Features | Partner Sites | Information | LinkXpress
Sign In
JIB
GLOBETECH PUBLISHING
GLOBETECH PUBLISHING

Fructose Effects on Brain Influence Overeating

By BiotechDaily International staff writers
Posted on 14 Jan 2013
A new study suggests that consuming fructose appears to cause changes in regional cerebral blood flow (CBF) that can lead to overeating.

Researchers at Yale University (New Haven, CT, USA) used arterial spin labeling magnetic resonance imaging (MRI) to quantify regional CBF in 20 healthy normal-weight adult volunteers, both before and after drinking a 75-gram beverage of pure glucose or fructose. The main outcome measures were relative changes in hypothalamic regional CBF after ingestion. Secondary outcomes included whole-brain analyses to explore regional CBF changes, functional connectivity analysis to investigate correlations between the hypothalamus and other brain region responses, and hormone responses to fructose and glucose ingestion.

The results showed that glucose ingestion increased functional connectivity between the hypothalamus and the thalamus and striatum, while fructose increased connectivity between the hypothalamus and thalamus, but not the striatum. Regional CBF within the hypothalamus, thalamus, insula, anterior cingulate, and striatum--the appetite and reward regions-- was reduced after glucose ingestion; in contrast, fructose reduced regional CBF in the thalamus, hippocampus, posterior cingulate cortex, fusiform, and visual cortex. Fructose ingestion was also associated with reduced systemic levels of the satiety-signaling hormone insulin. The study was published in the January 2, 2012, issue of the Journal of the American Medical Association (JAMA).

“Fructose ingestion produces smaller increases in circulating satiety hormones compared with glucose ingestion, and central administration of fructose provokes feeding in rodents, whereas centrally administered glucose promotes satiety,” concluded lead author Kathleen Page, MD, and colleagues. “Thus, fructose possibly increases food-seeking behavior and increases food intake.”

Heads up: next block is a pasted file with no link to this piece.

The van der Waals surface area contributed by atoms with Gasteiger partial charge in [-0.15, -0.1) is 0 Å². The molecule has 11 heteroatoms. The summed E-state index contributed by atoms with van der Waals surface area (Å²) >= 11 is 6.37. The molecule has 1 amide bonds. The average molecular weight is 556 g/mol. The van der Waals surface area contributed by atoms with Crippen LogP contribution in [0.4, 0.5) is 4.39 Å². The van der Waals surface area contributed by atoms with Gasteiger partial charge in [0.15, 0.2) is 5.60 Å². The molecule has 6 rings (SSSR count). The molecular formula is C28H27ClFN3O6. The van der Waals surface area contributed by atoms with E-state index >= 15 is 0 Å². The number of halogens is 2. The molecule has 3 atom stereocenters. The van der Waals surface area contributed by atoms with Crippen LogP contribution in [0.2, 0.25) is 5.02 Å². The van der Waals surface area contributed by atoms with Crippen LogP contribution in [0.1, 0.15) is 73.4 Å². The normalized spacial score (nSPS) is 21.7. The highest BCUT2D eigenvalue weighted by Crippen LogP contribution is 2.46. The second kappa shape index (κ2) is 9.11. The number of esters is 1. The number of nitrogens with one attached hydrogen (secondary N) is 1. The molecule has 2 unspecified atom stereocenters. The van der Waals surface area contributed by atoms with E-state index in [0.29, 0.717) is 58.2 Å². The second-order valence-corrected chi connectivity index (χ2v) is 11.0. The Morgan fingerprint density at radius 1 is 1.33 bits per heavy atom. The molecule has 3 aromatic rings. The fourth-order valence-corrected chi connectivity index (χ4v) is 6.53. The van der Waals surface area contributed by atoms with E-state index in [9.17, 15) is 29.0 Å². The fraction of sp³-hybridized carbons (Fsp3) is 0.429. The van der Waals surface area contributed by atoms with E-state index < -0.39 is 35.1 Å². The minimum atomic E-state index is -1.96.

Fructose (fruit sugar) is a simple monosaccharide found in many plants and together with glucose forms sucrose, the sugar we eat. It is one of the three dietary monosaccharides, along with glucose and galactose, which are absorbed directly into the bloodstream during digestion. Because fructose is metabolized in the liver to glucose, it has the lowest glycemic index (19) of all the natural sugars. Excess fructose consumption has been hypothesized to be a cause of insulin resistance, obesity, elevated LDL cholesterol, and triglycerides, leading to metabolic syndrome.

Related Links:
Yale University



comments powered by Disqus

Channels

Genomics/Proteomics

view channel
Image: This micrograph depicts the presence of aerobic Gram-negative Neisseria meningitidis diplococcal bacteria; magnification 1150x (Photo courtesy of the CDC - US Centers for Disease Control and Prevention).

Infection by Meningitis Bacteria Depends on Dimerization State of Certain Host Cell Proteins

A team of molecular microbiologists has untangled the complex three-way interaction between the non-integrin laminin receptor (LAMR1), galectin-3 (Gal-2), and the pathogenic bacterium Neisseria meningitidis.... Read more

Drug Discovery

view channel

Molecule in Green Tea Used as Carrier for Anticancer Proteins

A molecule that is a key ingredient in green tea can be employed as a carrier for anticancer proteins, forming a stable and effective therapeutic nanocomplex. This new discovery could help to construct better drug-delivery systems. Some cancer treatments depend on medication comprising the therapeutic drug and a carrier... Read more

Lab Technologies

view channel
Image: Yale West Campus is organized into research institutes and core facilities — all designed to promote collaboration and interdisciplinary dialogue (Photo courtesy of Yale University).

American and European Partners Establish a Microscopy Center of Excellence

A prominent American university has announced a partnership agreement with a major European producer of microscopes and imaging tools that will establish a center for the use of cutting-edge imaging technologies... Read more

Business

view channel

Interest in Commercial Applications for Proteomics Continues to Grow

Increasing interest in the field of proteomics has led to a series of agreements between private proteomic companies and academic institutions as well as deals between pharmaceutical companies and novel proteomics innovator biotech companies. Proteomics is the study of the structure and function of proteins.... Read more
 
Copyright © 2000-2014 Globetech Media. All rights reserved.